Sintered specimens were prepared by heating the mixes in Table II to 1565° C., corresponding approximately to the sintering temperature produced by a malleable iron melt. The specimens produced by Mixes A through E consisted substantially of mullite and corundum. The product of Mix F was similarly composed of mullite and corundum, but also contained a trace amount of cristobalite. Corrosion was evaluated by contact with a silica slag of the type associated with malleable iron melt. All products exhibited satisfactory resistance to corrosion, with the product of Mix A being considered superior.
A feature of the ramming mixes of this invention is a tendency to expand significantly when heated to iron melt-sintering temperatures effective to dissociate kyanite and form mullite. Dimensional change during heating was determined using a dilatometer marketed by Harrop Industries, Inc. under the trade designation TDA-H1. The dilatometer measures dimensional change as a function of temperature for a sample that is subjected to a load of about 38 kiloPascals. The specimens were heated to a temperature of about 1565° C., the approximate in-furnace sintering temperature. The measured dilatometric expansion for the ramming mixes is shown in Table III and ranged between 5.0 and 7.7 percent.
TABLE III______________________________________RAMMING MIX PROPERTIES Mix A Mix B Mix C Mix D Mix E Mix F______________________________________Weight per- 40 44 51 50 56 57cent kyaniteparticlesWeight per- 58 54 46 48 41 40cent aluminaparticlesPercent 5.7 7.0 6.0 7.7 5.4 5.0dilatometricexpansionheated to1565° C.Total alu- 80 79 75 77 73 72mina (as per-cent Al2 O3)Total silica 18 17 22 20 24 25(as percentSiO2)______________________________________
Table III also summarizes the compositions for Mixes A through F. The table shows the weight percentage of kyanite particles and alumina particles in each mix. Since kyanite is composed of alumina and silica, the overall concentration of alumina in the ramming mix, and thus the product lining, is greater than the proportion of alumina particles in the ramming mix. Overall concentrations for alumina and silica calculated as Al2 O3 and SiO2, respectively, are also reported.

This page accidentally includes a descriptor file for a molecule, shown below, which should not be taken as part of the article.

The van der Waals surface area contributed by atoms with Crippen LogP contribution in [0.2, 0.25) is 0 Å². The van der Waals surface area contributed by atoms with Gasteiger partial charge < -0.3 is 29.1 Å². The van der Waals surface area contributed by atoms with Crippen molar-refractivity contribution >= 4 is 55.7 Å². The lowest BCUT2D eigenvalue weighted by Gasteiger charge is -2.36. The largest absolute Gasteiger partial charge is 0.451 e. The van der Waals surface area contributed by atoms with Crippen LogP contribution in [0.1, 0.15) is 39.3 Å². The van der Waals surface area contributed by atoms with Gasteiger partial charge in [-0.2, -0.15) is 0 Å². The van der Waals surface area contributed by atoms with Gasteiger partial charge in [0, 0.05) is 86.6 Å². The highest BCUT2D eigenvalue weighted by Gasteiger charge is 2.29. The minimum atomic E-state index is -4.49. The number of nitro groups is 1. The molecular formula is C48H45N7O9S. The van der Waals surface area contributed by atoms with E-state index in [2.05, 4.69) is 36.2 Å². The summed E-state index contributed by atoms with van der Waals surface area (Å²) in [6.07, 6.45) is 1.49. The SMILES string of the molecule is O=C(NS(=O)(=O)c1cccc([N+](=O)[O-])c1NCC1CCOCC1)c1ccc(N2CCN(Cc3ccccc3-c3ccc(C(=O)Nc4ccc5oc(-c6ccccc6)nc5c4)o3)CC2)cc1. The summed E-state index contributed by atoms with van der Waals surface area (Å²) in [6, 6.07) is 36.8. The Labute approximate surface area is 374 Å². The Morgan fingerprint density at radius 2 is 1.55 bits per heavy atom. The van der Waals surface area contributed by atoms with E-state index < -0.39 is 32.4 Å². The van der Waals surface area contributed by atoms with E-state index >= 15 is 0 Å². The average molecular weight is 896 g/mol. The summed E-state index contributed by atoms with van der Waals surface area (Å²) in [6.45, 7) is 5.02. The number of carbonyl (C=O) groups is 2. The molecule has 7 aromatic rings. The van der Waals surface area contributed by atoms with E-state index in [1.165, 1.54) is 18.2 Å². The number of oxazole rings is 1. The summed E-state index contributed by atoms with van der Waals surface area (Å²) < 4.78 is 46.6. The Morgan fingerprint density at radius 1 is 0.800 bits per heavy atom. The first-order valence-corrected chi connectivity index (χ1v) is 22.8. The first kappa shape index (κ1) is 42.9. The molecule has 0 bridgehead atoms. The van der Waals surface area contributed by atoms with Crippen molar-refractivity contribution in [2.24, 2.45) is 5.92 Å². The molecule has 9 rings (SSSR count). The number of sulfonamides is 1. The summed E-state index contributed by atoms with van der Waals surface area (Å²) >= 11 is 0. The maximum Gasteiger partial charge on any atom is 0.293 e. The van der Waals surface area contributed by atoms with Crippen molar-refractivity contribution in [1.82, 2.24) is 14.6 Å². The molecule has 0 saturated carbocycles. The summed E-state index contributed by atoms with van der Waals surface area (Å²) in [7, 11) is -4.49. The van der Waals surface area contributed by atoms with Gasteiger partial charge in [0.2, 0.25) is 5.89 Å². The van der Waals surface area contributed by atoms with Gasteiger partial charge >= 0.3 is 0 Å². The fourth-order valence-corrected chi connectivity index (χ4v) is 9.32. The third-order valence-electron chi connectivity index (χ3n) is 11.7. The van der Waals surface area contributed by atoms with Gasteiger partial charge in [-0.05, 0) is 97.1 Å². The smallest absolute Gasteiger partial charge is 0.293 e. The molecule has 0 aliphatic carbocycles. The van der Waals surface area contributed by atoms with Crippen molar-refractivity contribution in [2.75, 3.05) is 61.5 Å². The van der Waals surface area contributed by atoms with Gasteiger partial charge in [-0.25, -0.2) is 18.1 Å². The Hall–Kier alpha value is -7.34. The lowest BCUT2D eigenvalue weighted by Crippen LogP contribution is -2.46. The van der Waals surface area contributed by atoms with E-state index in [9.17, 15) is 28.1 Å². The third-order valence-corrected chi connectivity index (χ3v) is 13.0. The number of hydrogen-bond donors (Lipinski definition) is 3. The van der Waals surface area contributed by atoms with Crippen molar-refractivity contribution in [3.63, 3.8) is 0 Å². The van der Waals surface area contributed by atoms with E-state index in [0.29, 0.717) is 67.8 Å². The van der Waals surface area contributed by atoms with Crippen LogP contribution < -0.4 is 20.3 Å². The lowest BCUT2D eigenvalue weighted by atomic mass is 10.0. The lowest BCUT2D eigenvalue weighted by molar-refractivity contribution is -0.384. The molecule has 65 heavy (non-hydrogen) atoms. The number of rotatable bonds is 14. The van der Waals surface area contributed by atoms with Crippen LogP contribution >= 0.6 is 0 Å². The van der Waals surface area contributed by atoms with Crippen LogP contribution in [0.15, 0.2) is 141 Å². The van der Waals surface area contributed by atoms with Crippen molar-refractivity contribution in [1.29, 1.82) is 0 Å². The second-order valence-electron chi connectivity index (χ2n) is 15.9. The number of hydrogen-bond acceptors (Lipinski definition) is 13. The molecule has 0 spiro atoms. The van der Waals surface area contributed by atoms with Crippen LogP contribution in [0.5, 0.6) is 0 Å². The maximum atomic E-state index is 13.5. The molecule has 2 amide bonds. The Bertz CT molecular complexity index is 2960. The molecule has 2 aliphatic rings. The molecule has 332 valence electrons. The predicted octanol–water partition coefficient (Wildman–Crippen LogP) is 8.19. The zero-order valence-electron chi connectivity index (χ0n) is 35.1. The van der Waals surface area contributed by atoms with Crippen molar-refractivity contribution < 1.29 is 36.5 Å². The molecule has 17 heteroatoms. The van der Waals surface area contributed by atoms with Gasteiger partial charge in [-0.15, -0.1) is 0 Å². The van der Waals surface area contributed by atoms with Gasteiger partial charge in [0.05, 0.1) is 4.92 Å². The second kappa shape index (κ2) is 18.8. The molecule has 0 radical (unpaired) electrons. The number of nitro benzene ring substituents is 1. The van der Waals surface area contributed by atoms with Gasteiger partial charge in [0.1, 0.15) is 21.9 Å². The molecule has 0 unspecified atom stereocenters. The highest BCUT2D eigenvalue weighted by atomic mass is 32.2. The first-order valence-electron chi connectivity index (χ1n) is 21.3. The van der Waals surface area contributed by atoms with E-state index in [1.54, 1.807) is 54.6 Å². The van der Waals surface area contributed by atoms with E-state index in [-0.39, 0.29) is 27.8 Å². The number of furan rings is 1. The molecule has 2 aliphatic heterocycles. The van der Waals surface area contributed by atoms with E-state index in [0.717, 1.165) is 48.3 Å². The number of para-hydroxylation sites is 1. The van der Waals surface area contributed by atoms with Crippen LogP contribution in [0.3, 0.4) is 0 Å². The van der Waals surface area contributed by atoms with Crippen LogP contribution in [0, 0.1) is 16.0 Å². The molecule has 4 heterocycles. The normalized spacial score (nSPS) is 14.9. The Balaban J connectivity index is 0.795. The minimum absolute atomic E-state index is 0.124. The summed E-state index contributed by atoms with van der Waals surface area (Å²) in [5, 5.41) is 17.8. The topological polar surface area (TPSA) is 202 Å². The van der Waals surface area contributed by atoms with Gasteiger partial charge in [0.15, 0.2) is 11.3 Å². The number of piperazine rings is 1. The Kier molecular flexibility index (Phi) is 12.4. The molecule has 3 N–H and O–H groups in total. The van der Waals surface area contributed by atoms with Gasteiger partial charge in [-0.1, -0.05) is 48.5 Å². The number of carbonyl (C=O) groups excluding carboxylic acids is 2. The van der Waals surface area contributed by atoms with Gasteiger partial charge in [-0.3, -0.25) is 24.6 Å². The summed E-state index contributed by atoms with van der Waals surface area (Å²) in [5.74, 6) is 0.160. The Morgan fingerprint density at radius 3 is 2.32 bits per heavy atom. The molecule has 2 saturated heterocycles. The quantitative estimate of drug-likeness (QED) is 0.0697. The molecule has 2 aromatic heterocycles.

In an alternate embodiment, ramming mixes for forming a mullite-corundum furnace lining as described herein were prepared containing fused alumina, as opposed to tabular alumina in Mixes A through F. Mixes G and H are described in Table IV and comprise raw kyanite #1, alumina #6, silica and sintering aids as described in Mixes A through F. The fused alumina had been sized as indicated. That is, "Fused alumina, -5 +12 mesh" is composed of particles that pass through a 5 mesh screen but collect upon a 12 mesh screen.
TABLE IV______________________________________KYANITE-FUSED ALUMINA RAMMING MIXES Mix G Mix H______________________________________Raw kyanite #1 46.7 60.0Alumina #6 8.0 24.0Silica 2.4 2.4Cryolite 0.23 0.23Calcium fluoride 0.17 0.17Magnesium fluoride 0.25 0.25Fused alumina, -5 + 12 mesh 13.05 9.51Fused alumina, -12 + 20 mesh 21.87 15.92Fused alumina, -20 + 40 mesh 3.13 2.28Fused alumina, -40 + 60 mesh 1.29 0.93Fused alumina, -60 + 80 mesh 0.70 0.50Fused alumina, -80 + 100 mesh 0.36 0.18Fused alumina, -100 + 200 mesh 3.76 0.35Fused alumina, -200 + 325 mesh 3.81 0.33Total 105.72 117.05______________________________________
The sintered products produced by Mixes G and H exhibited superior slag resistance. Table V summarizes the proportion of kyanite particles and alumina particles for Mixes G and H and lists the dilatometric expansion when heated to an effective iron melt-sintering temperature.
TABLE V______________________________________RAMMING MIX PROPERTIES Mix G Mix H______________________________________Weight percent kyanite particles 44 51Weight percent alumina particles 53 46Percent dilatometric expansion 6.0 6.8heated to 1565° C.______________________________________